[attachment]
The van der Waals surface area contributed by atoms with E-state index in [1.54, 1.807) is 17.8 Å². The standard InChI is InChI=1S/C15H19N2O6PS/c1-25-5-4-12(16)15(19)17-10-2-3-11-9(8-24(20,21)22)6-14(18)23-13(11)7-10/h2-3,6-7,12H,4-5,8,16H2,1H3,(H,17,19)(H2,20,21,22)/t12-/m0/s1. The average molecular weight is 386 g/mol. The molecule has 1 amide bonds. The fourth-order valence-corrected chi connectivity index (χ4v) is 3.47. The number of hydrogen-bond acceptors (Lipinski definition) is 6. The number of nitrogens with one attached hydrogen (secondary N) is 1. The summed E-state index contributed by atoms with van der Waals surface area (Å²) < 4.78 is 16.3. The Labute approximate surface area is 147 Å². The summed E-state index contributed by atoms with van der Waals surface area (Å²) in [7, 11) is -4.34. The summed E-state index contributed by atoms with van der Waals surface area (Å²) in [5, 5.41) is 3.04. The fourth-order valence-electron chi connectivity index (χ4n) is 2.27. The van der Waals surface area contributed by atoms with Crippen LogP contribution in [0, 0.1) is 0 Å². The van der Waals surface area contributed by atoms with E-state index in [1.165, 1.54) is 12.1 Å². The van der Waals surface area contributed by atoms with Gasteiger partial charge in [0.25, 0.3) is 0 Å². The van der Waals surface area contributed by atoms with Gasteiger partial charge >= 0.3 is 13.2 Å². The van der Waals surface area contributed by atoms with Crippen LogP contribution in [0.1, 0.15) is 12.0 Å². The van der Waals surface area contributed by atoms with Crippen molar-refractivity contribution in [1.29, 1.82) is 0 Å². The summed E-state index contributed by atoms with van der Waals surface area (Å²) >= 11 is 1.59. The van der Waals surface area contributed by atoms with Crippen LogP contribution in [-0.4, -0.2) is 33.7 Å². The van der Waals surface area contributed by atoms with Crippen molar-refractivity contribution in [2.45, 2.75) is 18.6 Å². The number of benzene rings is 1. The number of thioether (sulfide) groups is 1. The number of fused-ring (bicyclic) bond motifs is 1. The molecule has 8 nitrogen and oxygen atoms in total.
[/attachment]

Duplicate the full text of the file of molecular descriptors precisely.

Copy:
The van der Waals surface area contributed by atoms with E-state index in [1.54, 1.807) is 17.8 Å². The standard InChI is InChI=1S/C15H19N2O6PS/c1-25-5-4-12(16)15(19)17-10-2-3-11-9(8-24(20,21)22)6-14(18)23-13(11)7-10/h2-3,6-7,12H,4-5,8,16H2,1H3,(H,17,19)(H2,20,21,22)/t12-/m0/s1. The average molecular weight is 386 g/mol. The molecule has 1 amide bonds. The fourth-order valence-corrected chi connectivity index (χ4v) is 3.47. The number of hydrogen-bond acceptors (Lipinski definition) is 6. The number of nitrogens with one attached hydrogen (secondary N) is 1. The summed E-state index contributed by atoms with van der Waals surface area (Å²) < 4.78 is 16.3. The Labute approximate surface area is 147 Å². The summed E-state index contributed by atoms with van der Waals surface area (Å²) in [7, 11) is -4.34. The summed E-state index contributed by atoms with van der Waals surface area (Å²) in [5, 5.41) is 3.04. The fourth-order valence-electron chi connectivity index (χ4n) is 2.27. The van der Waals surface area contributed by atoms with Crippen LogP contribution in [0, 0.1) is 0 Å². The van der Waals surface area contributed by atoms with E-state index in [1.165, 1.54) is 12.1 Å². The van der Waals surface area contributed by atoms with Gasteiger partial charge in [0.25, 0.3) is 0 Å². The van der Waals surface area contributed by atoms with Gasteiger partial charge >= 0.3 is 13.2 Å². The van der Waals surface area contributed by atoms with Crippen LogP contribution in [0.1, 0.15) is 12.0 Å². The van der Waals surface area contributed by atoms with Crippen molar-refractivity contribution in [1.29, 1.82) is 0 Å². The summed E-state index contributed by atoms with van der Waals surface area (Å²) >= 11 is 1.59. The van der Waals surface area contributed by atoms with Crippen LogP contribution in [-0.4, -0.2) is 33.7 Å². The van der Waals surface area contributed by atoms with Crippen molar-refractivity contribution in [2.45, 2.75) is 18.6 Å². The number of benzene rings is 1. The number of thioether (sulfide) groups is 1. The number of fused-ring (bicyclic) bond motifs is 1. The molecule has 8 nitrogen and oxygen atoms in total.